After a lunch break, the second session entitled Money, Finance & E Commerce got underway and was chaired by Professor Ashraf Uddin Chowdhury, Dhaka University. Professors from Royal University & AIUB presented interesting papers in this session.

After another break for tea, the third session dealing with Environment and Agriculture got underway. It was fittingly, chaired by, Dr. Atiur Rahman who is Chairman of Unnayan Samannay. Most papers in this session came from students of Dhaka University and were very intellectually stimulating as well. Mr. Sakib Mahmud and Mr. Wahid Abdallah acted as discussants in this section.

The AEC was organized in no small part due to the hard work and perseverance of Dr. Gour Gobinda Goswami and Dr. Amirul Islam Chowdhury both of North South University and their hard work paid dividends in making the program a huge success.

By Quazi Zulquarnain Islam


American Studies Institute- 2005

It would be a congregation of 21 Bangladeshi, Indian and Pakistani students thousands of miles away from their home in the United States...

Referred to as young global leaders, these students were chosen through a rigorous selection process by the American Centers of their respective countries. Dickinson College at Carlisle, Pennsylvania will host these 21 Muslim South Asian undergraduate students. Supported and fully funded by the U.S. Department of State, this is an effort on the part of the USA to introduce these South Asian students to the American political institutions, academic environment, society and values from both historical and contemporary perspectives.

Known as the American Studies Institute (ASI), this program is particularly targeted at the Muslim students of South Asia who have already shown high degree of accomplishment in their academic field as well as in areas beyond their studies. This student exchange program is an effective endeavour to bridge the gap between the USA and the Muslim world.

ASI is taking place for the third time this year. The 6-week-long program is entirely sponsored by the U.S. Department of State. It's open to all Muslim undergraduate students living in Bangladesh. Like the previous two years, this year too thousands of Bangladeshi undergraduate students vied to qualify for this prestigious program that would not only give them an idea about American social structure, politics and culture but will also add to their list of special achievement and experience. This program would give them a rare opportunity to interact with people from other parts of the world and learn about their lifestyle, culture, values and thoughts.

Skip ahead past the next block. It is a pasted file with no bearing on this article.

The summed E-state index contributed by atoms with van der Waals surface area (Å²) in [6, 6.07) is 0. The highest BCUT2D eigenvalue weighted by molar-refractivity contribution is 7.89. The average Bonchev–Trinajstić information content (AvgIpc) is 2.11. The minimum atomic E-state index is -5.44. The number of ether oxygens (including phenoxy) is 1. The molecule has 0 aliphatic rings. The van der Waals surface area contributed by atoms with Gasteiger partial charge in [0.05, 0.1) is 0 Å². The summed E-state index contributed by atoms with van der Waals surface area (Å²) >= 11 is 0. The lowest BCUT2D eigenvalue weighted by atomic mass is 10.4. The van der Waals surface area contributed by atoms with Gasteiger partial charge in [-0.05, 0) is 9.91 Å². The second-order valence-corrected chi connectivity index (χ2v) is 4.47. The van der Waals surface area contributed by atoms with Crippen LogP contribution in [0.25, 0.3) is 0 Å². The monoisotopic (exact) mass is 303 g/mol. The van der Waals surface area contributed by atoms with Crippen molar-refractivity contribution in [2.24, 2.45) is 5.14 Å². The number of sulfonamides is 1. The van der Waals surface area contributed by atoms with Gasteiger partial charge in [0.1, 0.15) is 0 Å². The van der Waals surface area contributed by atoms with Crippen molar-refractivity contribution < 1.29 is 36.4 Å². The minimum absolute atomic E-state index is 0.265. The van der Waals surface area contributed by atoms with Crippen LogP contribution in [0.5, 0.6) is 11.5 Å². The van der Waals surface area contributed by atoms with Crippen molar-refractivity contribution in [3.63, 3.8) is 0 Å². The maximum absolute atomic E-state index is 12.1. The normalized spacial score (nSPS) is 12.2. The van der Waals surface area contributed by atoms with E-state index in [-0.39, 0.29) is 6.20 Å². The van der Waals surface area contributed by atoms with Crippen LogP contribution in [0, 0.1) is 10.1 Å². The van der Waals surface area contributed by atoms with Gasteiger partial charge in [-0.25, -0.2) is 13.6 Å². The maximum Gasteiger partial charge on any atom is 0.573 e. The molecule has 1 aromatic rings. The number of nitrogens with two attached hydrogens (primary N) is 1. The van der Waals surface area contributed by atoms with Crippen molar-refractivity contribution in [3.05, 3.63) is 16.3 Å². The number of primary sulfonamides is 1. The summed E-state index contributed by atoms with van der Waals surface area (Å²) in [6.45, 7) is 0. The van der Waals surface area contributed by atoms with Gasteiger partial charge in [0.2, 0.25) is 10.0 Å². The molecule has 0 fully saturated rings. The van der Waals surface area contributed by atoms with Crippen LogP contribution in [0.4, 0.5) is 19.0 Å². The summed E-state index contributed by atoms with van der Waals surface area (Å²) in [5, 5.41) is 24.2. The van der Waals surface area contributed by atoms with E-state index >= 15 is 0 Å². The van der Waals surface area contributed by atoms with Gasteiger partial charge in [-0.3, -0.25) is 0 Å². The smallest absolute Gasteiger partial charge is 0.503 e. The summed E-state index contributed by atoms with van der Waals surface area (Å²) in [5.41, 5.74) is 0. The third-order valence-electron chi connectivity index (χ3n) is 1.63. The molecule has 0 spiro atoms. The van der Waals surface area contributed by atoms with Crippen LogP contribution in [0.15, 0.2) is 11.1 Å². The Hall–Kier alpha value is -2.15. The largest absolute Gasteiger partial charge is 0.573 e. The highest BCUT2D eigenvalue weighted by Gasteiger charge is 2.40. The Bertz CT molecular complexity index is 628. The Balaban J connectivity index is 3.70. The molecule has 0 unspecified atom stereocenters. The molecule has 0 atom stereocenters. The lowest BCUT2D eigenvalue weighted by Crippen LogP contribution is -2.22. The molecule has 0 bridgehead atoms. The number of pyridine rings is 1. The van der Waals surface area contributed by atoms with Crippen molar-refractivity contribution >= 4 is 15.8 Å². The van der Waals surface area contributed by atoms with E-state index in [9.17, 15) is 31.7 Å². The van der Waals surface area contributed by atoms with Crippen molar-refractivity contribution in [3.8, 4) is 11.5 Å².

It's also a unique occasion for all those who have an interest in learning about the United States. The program will comprise of thorough academic sessions and intensive study tours to the major landmarks of the USA.

This year 7 students studying at different universities of the country have been selected to take part in ASI 2005. This year we have students from North South University, Institute of Business Administration, Dhaka University, BUET and BRAC University. A group consisting of 7 students of diverse interests and field of study has been formed by the American Center and the U.S. Embassy at Bangladesh; they are talented, confident, responsible and smart. These young people have already demonstrated high degree of accomplishment in education, debate, literature, journalism and community services. If everything goes right then this group will be flying out to the USA on 21st of June.

These 7 students will be representing Bangladesh and its people in a land where they have never visited before. We all seek your good wishes. I'll be updating you about the group's activities and exciting travel experiences for the next 6 weeks. And in the upcoming articles I'll introduce you to these 7 young people. I bet that at least one of them would turn out to be someone you know or have seen...

By Wara Karim


 
 

home | Issues | The Daily Star Home

2005 The Daily Star